"Reference (he said) was made to the Shorter Catechism, as being opposed to the theory of the Baptists; and because they objected to it, it is said to be denominational. The Shorter Catechism is against the Unitarians, because it contains strong statements about the Divinity of Christ; and it is against the atheists, because it contains statements about the existence of God. But did his friends on the other side call everything denominational to which any human being could by any possibility object?"

I see that this sentence was received with "applause." I confess that to me it does not seem even plausible. The term denominational is not applicable to the Shorter Catechism on the ground that it opposes atheists and Unitarians, because these are not Christian denominations. But it is denominational as it is opposed to Romanists and Arminians and Baptists, because they are admitted to be Christian denominations. In a cooler moment Dr. Begg would have taken higher ground. He would have argued that the doctrine of the Catechism is true, and that those who disagree with it can be protected by a "conscience clause."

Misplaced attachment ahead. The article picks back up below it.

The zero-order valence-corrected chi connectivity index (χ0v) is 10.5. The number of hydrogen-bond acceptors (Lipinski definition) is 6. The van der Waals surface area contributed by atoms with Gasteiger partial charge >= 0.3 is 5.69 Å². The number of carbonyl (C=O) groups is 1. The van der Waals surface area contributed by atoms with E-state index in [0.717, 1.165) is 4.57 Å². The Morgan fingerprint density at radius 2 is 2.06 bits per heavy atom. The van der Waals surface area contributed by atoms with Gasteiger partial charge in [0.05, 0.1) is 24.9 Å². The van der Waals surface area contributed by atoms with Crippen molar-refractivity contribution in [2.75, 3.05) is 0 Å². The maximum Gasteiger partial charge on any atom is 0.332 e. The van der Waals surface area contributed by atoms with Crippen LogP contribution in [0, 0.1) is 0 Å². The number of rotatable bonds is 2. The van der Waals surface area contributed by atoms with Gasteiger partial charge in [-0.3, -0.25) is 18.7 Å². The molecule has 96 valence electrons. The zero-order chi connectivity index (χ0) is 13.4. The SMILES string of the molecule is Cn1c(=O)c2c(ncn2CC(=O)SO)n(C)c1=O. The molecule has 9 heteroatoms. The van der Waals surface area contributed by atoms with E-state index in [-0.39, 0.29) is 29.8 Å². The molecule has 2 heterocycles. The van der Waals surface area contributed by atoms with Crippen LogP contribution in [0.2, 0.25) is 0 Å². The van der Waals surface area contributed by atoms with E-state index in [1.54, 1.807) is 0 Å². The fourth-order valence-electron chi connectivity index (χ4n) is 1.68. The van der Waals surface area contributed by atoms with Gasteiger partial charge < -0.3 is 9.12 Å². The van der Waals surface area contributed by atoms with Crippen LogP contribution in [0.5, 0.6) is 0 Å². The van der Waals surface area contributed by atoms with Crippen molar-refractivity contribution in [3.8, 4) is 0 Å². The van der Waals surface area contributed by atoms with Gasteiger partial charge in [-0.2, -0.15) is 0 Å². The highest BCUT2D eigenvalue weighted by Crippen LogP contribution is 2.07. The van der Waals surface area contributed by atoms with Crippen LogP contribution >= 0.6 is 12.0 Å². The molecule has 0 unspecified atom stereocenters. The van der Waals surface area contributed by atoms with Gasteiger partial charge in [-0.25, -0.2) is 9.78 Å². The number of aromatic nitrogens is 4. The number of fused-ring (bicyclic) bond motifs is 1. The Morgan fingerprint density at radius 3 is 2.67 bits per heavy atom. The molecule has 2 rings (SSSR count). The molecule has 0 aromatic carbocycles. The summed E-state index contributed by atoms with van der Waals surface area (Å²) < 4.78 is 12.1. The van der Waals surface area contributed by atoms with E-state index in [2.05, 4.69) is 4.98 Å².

A crowded and enthusiastic public meeting was held in Edinburgh, at the close of November, on the regulation of the liquor traffic. Dr. Begg was one of the speakers, and strongly advocated a permissive Act for local option.

"In regard to the Permissive Bill, against which many speak, it seems to me a clear proposition that those who have to pay for the mischief after it is done should have power to prevent the mischief before it happens."

His peroration had the old ring about it.

"I will just conclude with this remark, that the nations of the world have never sunk in consequence of attacks from without, but they all sink in consequence of corruption within. On the other hand, it is not your revenue, great though it may be, if it be derived from false sources; it is not your soldiers; it is not your fleet; it is not the wisdom of your senators, if that wisdom be not regulated by moral considerations; it is none of these things that will give permanence and stability to a nation; but it is morality and religion - it is the strength of sound principle.